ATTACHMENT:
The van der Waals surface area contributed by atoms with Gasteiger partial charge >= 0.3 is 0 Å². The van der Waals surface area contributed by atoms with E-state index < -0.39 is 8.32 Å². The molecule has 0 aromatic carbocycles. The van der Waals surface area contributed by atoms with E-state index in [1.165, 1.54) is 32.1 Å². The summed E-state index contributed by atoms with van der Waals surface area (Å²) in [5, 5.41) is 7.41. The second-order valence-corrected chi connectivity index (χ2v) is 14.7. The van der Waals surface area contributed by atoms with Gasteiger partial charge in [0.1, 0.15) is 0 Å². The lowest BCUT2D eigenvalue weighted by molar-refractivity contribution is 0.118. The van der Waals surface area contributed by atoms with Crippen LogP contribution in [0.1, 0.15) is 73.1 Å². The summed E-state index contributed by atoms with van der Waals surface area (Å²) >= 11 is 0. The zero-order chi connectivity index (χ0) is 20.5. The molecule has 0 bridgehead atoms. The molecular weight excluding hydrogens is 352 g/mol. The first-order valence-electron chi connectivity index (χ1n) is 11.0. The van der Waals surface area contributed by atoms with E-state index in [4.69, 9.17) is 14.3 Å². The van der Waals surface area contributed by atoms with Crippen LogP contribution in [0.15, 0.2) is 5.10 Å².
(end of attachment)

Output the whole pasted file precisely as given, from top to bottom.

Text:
The van der Waals surface area contributed by atoms with Gasteiger partial charge >= 0.3 is 0 Å². The van der Waals surface area contributed by atoms with E-state index < -0.39 is 8.32 Å². The molecule has 0 aromatic carbocycles. The van der Waals surface area contributed by atoms with E-state index in [1.165, 1.54) is 32.1 Å². The summed E-state index contributed by atoms with van der Waals surface area (Å²) in [5, 5.41) is 7.41. The second-order valence-corrected chi connectivity index (χ2v) is 14.7. The van der Waals surface area contributed by atoms with Gasteiger partial charge in [0.1, 0.15) is 0 Å². The lowest BCUT2D eigenvalue weighted by molar-refractivity contribution is 0.118. The van der Waals surface area contributed by atoms with Crippen LogP contribution in [0.1, 0.15) is 73.1 Å². The summed E-state index contributed by atoms with van der Waals surface area (Å²) >= 11 is 0. The zero-order chi connectivity index (χ0) is 20.5. The molecule has 0 bridgehead atoms. The molecular weight excluding hydrogens is 352 g/mol. The first-order valence-electron chi connectivity index (χ1n) is 11.0. The van der Waals surface area contributed by atoms with E-state index in [4.69, 9.17) is 14.3 Å². The van der Waals surface area contributed by atoms with Crippen LogP contribution in [0.15, 0.2) is 5.10 Å².